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Title: A manufactured solution for verifying CFD boundary conditions: part II.

Abstract

Order-of-accuracy verification is necessary to ensure that software correctly solves a given set of equations. One method to verify the order of accuracy of a code is the method of manufactured solutions. In this study, a manufactured solution has been derived and implemented that allows verification of not only the Euler, Navier-Stokes, and Reynolds-Averaged Navier-Stokes (RANS) equation sets, but also some of their associated boundary conditions (BC's): slip, no-slip (adiabatic and isothermal), and outflow (subsonic, supersonic, and mixed). Order-of-accuracy verification has been performed for the Euler and Navier-Stokes equations and these BC's in a compressible computational fluid dynamics code. All of the results shown are on skewed, non-uniform meshes. RANS results will be presented in a future paper. The observed order of accuracy was lower than the expected order of accuracy in two cases. One of these cases resulted in the identification and correction of a coding mistake in the CHAD gradient correction that was reducing the observed order of accuracy. This mistake would have been undetectable on a Cartesian mesh. During the search for the CHAD gradient correction problem, an unrelated coding mistake was found and corrected. The other case in which the observed order of accuracy was lessmore » than expected was a test of the slip BC; although no specific coding or formulation mistakes have yet been identified. After the correction of the identified coding mistakes, all of the aforementioned equation sets and BC's demonstrated the expected (or at least acceptable) order of accuracy except the slip condition.« less

Authors:
; ;
Publication Date:
Research Org.:
Sandia National Laboratories
Sponsoring Org.:
USDOE
OSTI Identifier:
952160
Report Number(s):
SAND2005-0039C
TRN: US200913%%333
DOE Contract Number:  
AC04-94AL85000
Resource Type:
Conference
Resource Relation:
Conference: Proposed for presentation at the 43rd AIAA Aerospace Sciences Meeting and Exhibit held January 10-13, 2005 in Reno, NV.
Country of Publication:
United States
Language:
English
Subject:
97 MATHEMATICS AND COMPUTING; 99 GENERAL AND MISCELLANEOUS//MATHEMATICS, COMPUTING, AND INFORMATION SCIENCE; BOUNDARY CONDITIONS; COMPUTERIZED SIMULATION; FLUID MECHANICS; NAVIER-STOKES EQUATIONS; SLIP; COMPUTER CODES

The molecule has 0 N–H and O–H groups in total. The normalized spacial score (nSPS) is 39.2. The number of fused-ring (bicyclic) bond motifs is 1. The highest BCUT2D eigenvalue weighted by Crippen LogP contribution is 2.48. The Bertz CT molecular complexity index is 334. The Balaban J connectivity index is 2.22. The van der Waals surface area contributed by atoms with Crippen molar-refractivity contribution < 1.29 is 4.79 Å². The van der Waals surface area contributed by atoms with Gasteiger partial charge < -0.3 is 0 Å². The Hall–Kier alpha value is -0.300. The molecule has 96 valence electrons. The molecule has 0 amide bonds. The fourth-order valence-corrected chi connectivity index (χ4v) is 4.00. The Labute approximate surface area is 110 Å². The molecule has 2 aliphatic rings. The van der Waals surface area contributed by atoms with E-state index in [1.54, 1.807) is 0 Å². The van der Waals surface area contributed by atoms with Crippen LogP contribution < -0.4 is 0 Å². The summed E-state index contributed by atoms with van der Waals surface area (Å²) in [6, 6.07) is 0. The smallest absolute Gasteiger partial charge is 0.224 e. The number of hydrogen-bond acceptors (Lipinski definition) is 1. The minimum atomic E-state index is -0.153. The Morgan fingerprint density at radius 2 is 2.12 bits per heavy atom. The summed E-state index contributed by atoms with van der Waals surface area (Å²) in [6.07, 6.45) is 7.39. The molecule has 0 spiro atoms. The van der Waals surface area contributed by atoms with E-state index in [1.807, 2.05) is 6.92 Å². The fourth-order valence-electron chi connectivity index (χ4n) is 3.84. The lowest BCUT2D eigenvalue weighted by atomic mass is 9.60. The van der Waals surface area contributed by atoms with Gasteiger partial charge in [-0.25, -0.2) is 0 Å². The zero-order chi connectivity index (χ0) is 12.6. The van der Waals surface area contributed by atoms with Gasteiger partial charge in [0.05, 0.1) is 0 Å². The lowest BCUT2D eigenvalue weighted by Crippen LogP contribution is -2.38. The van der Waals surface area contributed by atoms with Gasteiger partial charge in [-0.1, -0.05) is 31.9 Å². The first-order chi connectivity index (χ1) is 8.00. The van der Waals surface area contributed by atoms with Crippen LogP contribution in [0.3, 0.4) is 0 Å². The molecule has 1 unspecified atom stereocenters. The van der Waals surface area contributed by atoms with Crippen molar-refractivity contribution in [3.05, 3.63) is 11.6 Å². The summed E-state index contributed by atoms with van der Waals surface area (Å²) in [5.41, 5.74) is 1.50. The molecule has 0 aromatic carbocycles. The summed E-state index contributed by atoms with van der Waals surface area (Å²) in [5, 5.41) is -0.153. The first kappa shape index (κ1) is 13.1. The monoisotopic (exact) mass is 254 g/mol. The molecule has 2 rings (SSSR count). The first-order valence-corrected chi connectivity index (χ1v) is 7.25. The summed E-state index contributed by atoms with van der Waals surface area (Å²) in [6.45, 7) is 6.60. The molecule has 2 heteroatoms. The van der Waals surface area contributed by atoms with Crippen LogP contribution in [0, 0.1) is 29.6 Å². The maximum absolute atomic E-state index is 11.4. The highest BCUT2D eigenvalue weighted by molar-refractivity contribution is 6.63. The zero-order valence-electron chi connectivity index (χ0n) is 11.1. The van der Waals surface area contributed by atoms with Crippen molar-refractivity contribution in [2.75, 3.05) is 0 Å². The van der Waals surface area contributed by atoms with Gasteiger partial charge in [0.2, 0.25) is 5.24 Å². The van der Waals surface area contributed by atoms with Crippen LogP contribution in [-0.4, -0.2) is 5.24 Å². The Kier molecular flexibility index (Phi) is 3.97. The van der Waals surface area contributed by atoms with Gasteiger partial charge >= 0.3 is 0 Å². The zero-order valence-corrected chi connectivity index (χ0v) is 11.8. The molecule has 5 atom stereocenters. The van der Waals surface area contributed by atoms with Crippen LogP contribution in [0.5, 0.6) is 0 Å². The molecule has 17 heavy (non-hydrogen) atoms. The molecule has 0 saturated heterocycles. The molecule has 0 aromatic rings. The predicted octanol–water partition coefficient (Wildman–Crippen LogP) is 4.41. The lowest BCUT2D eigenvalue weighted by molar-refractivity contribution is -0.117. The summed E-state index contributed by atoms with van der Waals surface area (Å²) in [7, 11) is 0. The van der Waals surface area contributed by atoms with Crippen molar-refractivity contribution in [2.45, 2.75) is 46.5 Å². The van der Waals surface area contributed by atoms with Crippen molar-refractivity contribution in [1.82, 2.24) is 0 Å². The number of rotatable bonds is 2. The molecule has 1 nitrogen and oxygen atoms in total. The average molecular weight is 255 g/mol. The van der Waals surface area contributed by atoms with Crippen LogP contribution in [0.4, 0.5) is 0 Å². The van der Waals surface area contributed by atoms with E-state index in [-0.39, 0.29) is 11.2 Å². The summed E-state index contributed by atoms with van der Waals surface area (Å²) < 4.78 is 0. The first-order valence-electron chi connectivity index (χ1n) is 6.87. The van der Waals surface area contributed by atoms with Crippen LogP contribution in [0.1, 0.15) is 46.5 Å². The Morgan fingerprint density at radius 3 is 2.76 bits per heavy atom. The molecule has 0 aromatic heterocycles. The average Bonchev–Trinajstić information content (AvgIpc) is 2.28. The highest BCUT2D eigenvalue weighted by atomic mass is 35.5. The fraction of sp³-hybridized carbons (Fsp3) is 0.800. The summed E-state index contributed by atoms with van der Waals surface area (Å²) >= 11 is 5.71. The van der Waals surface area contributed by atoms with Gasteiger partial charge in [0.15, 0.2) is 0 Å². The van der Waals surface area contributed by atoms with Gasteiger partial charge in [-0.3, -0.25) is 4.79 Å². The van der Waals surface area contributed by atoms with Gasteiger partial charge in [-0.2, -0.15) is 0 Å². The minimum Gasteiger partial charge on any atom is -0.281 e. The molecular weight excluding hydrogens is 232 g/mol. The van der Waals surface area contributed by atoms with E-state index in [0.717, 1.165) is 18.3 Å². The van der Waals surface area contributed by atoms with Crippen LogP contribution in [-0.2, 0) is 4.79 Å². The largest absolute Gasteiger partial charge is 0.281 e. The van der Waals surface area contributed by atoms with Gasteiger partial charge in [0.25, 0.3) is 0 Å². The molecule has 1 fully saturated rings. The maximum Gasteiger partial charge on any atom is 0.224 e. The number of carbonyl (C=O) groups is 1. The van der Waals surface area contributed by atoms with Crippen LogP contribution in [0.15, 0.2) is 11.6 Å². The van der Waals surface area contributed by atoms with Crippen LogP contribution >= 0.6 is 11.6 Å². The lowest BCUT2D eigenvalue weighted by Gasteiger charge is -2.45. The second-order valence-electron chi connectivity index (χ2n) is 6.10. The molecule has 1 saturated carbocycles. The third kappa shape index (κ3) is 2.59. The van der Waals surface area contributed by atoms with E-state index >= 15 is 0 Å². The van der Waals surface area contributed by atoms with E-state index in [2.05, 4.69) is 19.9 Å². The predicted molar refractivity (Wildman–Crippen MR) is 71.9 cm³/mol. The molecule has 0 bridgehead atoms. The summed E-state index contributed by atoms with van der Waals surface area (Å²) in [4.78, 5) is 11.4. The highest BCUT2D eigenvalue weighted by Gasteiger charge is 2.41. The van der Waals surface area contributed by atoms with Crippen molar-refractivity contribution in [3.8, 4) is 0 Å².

Citation Formats

Bond, Ryan Bomar, Ober, Curtis Curry, and Knupp, Patrick Michael. A manufactured solution for verifying CFD boundary conditions: part II.. United States: N. p., 2005. Web.
Bond, Ryan Bomar, Ober, Curtis Curry, & Knupp, Patrick Michael. A manufactured solution for verifying CFD boundary conditions: part II.. United States.
Bond, Ryan Bomar, Ober, Curtis Curry, and Knupp, Patrick Michael. Sat . "A manufactured solution for verifying CFD boundary conditions: part II.". United States.
@article{osti_952160,
title = {A manufactured solution for verifying CFD boundary conditions: part II.},
author = {Bond, Ryan Bomar and Ober, Curtis Curry and Knupp, Patrick Michael},
abstractNote = {Order-of-accuracy verification is necessary to ensure that software correctly solves a given set of equations. One method to verify the order of accuracy of a code is the method of manufactured solutions. In this study, a manufactured solution has been derived and implemented that allows verification of not only the Euler, Navier-Stokes, and Reynolds-Averaged Navier-Stokes (RANS) equation sets, but also some of their associated boundary conditions (BC's): slip, no-slip (adiabatic and isothermal), and outflow (subsonic, supersonic, and mixed). Order-of-accuracy verification has been performed for the Euler and Navier-Stokes equations and these BC's in a compressible computational fluid dynamics code. All of the results shown are on skewed, non-uniform meshes. RANS results will be presented in a future paper. The observed order of accuracy was lower than the expected order of accuracy in two cases. One of these cases resulted in the identification and correction of a coding mistake in the CHAD gradient correction that was reducing the observed order of accuracy. This mistake would have been undetectable on a Cartesian mesh. During the search for the CHAD gradient correction problem, an unrelated coding mistake was found and corrected. The other case in which the observed order of accuracy was less than expected was a test of the slip BC; although no specific coding or formulation mistakes have yet been identified. After the correction of the identified coding mistakes, all of the aforementioned equation sets and BC's demonstrated the expected (or at least acceptable) order of accuracy except the slip condition.},
doi = {},
journal = {},
number = ,
volume = ,
place = {United States},
year = {2005},
month = {1}
}

Conference:
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